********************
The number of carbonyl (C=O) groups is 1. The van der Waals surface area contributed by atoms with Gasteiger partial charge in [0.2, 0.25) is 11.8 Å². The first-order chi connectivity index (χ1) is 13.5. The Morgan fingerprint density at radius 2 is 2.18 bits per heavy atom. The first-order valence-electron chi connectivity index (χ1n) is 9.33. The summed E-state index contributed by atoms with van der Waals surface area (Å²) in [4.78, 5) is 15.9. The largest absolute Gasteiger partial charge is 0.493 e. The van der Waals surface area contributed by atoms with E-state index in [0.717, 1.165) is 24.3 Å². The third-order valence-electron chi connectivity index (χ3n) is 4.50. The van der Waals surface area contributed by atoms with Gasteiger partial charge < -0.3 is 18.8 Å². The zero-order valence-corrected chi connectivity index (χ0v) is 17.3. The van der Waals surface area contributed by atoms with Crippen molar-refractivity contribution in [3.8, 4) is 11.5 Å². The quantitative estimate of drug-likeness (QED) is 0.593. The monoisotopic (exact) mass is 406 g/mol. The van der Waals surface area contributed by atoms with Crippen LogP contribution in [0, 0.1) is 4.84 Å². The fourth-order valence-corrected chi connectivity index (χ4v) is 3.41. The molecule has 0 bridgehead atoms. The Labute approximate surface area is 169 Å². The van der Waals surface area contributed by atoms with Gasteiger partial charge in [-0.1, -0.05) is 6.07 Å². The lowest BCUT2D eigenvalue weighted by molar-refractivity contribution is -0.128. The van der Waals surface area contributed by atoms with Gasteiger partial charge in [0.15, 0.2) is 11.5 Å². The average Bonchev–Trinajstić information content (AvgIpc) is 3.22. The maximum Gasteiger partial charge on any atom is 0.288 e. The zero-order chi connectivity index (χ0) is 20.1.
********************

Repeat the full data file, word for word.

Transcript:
The number of carbonyl (C=O) groups is 1. The van der Waals surface area contributed by atoms with Gasteiger partial charge in [0.2, 0.25) is 11.8 Å². The first-order chi connectivity index (χ1) is 13.5. The Morgan fingerprint density at radius 2 is 2.18 bits per heavy atom. The first-order valence-electron chi connectivity index (χ1n) is 9.33. The summed E-state index contributed by atoms with van der Waals surface area (Å²) in [4.78, 5) is 15.9. The largest absolute Gasteiger partial charge is 0.493 e. The van der Waals surface area contributed by atoms with E-state index in [0.717, 1.165) is 24.3 Å². The third-order valence-electron chi connectivity index (χ3n) is 4.50. The van der Waals surface area contributed by atoms with Gasteiger partial charge < -0.3 is 18.8 Å². The zero-order valence-corrected chi connectivity index (χ0v) is 17.3. The van der Waals surface area contributed by atoms with Crippen molar-refractivity contribution in [3.8, 4) is 11.5 Å². The quantitative estimate of drug-likeness (QED) is 0.593. The monoisotopic (exact) mass is 406 g/mol. The van der Waals surface area contributed by atoms with Crippen LogP contribution in [0, 0.1) is 4.84 Å². The fourth-order valence-corrected chi connectivity index (χ4v) is 3.41. The molecule has 0 bridgehead atoms. The Labute approximate surface area is 169 Å². The van der Waals surface area contributed by atoms with Gasteiger partial charge in [-0.1, -0.05) is 6.07 Å². The lowest BCUT2D eigenvalue weighted by molar-refractivity contribution is -0.128. The van der Waals surface area contributed by atoms with Gasteiger partial charge in [0.15, 0.2) is 11.5 Å². The average Bonchev–Trinajstić information content (AvgIpc) is 3.22. The maximum Gasteiger partial charge on any atom is 0.288 e. The zero-order chi connectivity index (χ0) is 20.1.